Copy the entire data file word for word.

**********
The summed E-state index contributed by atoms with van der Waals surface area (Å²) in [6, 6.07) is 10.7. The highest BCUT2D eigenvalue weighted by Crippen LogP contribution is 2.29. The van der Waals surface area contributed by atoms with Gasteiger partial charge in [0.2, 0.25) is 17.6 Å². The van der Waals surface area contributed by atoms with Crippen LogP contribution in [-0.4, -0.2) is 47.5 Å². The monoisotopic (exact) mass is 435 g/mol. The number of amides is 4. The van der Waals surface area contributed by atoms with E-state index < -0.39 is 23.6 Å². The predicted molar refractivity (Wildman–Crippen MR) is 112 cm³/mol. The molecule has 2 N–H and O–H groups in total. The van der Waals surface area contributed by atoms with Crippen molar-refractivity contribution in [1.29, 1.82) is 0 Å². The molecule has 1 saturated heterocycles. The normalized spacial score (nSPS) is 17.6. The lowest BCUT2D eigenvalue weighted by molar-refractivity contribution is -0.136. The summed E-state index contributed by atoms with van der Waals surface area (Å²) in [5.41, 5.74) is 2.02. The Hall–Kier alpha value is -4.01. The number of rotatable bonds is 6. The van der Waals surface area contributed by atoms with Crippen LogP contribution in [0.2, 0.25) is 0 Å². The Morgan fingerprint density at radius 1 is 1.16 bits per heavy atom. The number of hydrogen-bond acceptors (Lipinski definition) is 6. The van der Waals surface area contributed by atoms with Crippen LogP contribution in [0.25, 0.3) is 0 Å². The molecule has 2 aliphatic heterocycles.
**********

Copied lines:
The summed E-state index contributed by atoms with van der Waals surface area (Å²) in [6, 6.07) is 10.7. The highest BCUT2D eigenvalue weighted by Crippen LogP contribution is 2.29. The van der Waals surface area contributed by atoms with Gasteiger partial charge in [0.2, 0.25) is 17.6 Å². The van der Waals surface area contributed by atoms with Crippen LogP contribution in [-0.4, -0.2) is 47.5 Å². The monoisotopic (exact) mass is 435 g/mol. The number of amides is 4. The van der Waals surface area contributed by atoms with E-state index < -0.39 is 23.6 Å². The predicted molar refractivity (Wildman–Crippen MR) is 112 cm³/mol. The molecule has 2 N–H and O–H groups in total. The van der Waals surface area contributed by atoms with Crippen molar-refractivity contribution in [1.29, 1.82) is 0 Å². The molecule has 1 saturated heterocycles. The normalized spacial score (nSPS) is 17.6. The lowest BCUT2D eigenvalue weighted by molar-refractivity contribution is -0.136. The summed E-state index contributed by atoms with van der Waals surface area (Å²) in [5.41, 5.74) is 2.02. The Hall–Kier alpha value is -4.01. The number of rotatable bonds is 6. The van der Waals surface area contributed by atoms with Crippen LogP contribution in [0.2, 0.25) is 0 Å². The Morgan fingerprint density at radius 1 is 1.16 bits per heavy atom. The number of hydrogen-bond acceptors (Lipinski definition) is 6. The van der Waals surface area contributed by atoms with Crippen LogP contribution in [0.25, 0.3) is 0 Å². The molecule has 2 aliphatic heterocycles.